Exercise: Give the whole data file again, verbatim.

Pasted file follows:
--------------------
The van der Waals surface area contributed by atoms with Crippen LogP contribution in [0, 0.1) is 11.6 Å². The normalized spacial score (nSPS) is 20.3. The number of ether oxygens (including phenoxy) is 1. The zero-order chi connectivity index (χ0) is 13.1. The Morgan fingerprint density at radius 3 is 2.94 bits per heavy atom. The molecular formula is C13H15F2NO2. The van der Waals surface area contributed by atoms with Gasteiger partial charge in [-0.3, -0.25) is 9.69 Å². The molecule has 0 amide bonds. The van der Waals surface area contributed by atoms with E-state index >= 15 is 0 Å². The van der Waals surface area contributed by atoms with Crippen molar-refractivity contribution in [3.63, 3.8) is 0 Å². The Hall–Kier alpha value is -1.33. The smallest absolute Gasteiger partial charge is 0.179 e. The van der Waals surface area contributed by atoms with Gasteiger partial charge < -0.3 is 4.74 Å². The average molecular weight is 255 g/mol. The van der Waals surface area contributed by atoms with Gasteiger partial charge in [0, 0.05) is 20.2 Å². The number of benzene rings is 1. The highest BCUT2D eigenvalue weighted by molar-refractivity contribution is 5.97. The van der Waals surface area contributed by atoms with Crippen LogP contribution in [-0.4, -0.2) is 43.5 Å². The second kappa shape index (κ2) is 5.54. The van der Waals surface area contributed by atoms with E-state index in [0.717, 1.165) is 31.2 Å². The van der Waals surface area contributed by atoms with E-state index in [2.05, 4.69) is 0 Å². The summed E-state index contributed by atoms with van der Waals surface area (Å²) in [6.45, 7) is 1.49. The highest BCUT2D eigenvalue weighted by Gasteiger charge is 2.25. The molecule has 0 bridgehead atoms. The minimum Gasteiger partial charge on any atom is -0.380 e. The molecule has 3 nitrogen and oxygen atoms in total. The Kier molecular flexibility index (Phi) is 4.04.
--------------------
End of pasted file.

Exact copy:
The van der Waals surface area contributed by atoms with Crippen LogP contribution in [0, 0.1) is 11.6 Å². The normalized spacial score (nSPS) is 20.3. The number of ether oxygens (including phenoxy) is 1. The zero-order chi connectivity index (χ0) is 13.1. The Morgan fingerprint density at radius 3 is 2.94 bits per heavy atom. The molecular formula is C13H15F2NO2. The van der Waals surface area contributed by atoms with Gasteiger partial charge in [-0.3, -0.25) is 9.69 Å². The molecule has 0 amide bonds. The van der Waals surface area contributed by atoms with E-state index >= 15 is 0 Å². The van der Waals surface area contributed by atoms with Crippen molar-refractivity contribution in [3.63, 3.8) is 0 Å². The Hall–Kier alpha value is -1.33. The smallest absolute Gasteiger partial charge is 0.179 e. The van der Waals surface area contributed by atoms with Gasteiger partial charge < -0.3 is 4.74 Å². The average molecular weight is 255 g/mol. The van der Waals surface area contributed by atoms with Gasteiger partial charge in [0, 0.05) is 20.2 Å². The number of benzene rings is 1. The highest BCUT2D eigenvalue weighted by molar-refractivity contribution is 5.97. The van der Waals surface area contributed by atoms with Crippen LogP contribution in [-0.4, -0.2) is 43.5 Å². The second kappa shape index (κ2) is 5.54. The van der Waals surface area contributed by atoms with E-state index in [0.717, 1.165) is 31.2 Å². The van der Waals surface area contributed by atoms with E-state index in [2.05, 4.69) is 0 Å². The summed E-state index contributed by atoms with van der Waals surface area (Å²) in [6.45, 7) is 1.49. The highest BCUT2D eigenvalue weighted by Gasteiger charge is 2.25. The molecule has 0 bridgehead atoms. The minimum Gasteiger partial charge on any atom is -0.380 e. The molecule has 3 nitrogen and oxygen atoms in total. The Kier molecular flexibility index (Phi) is 4.04.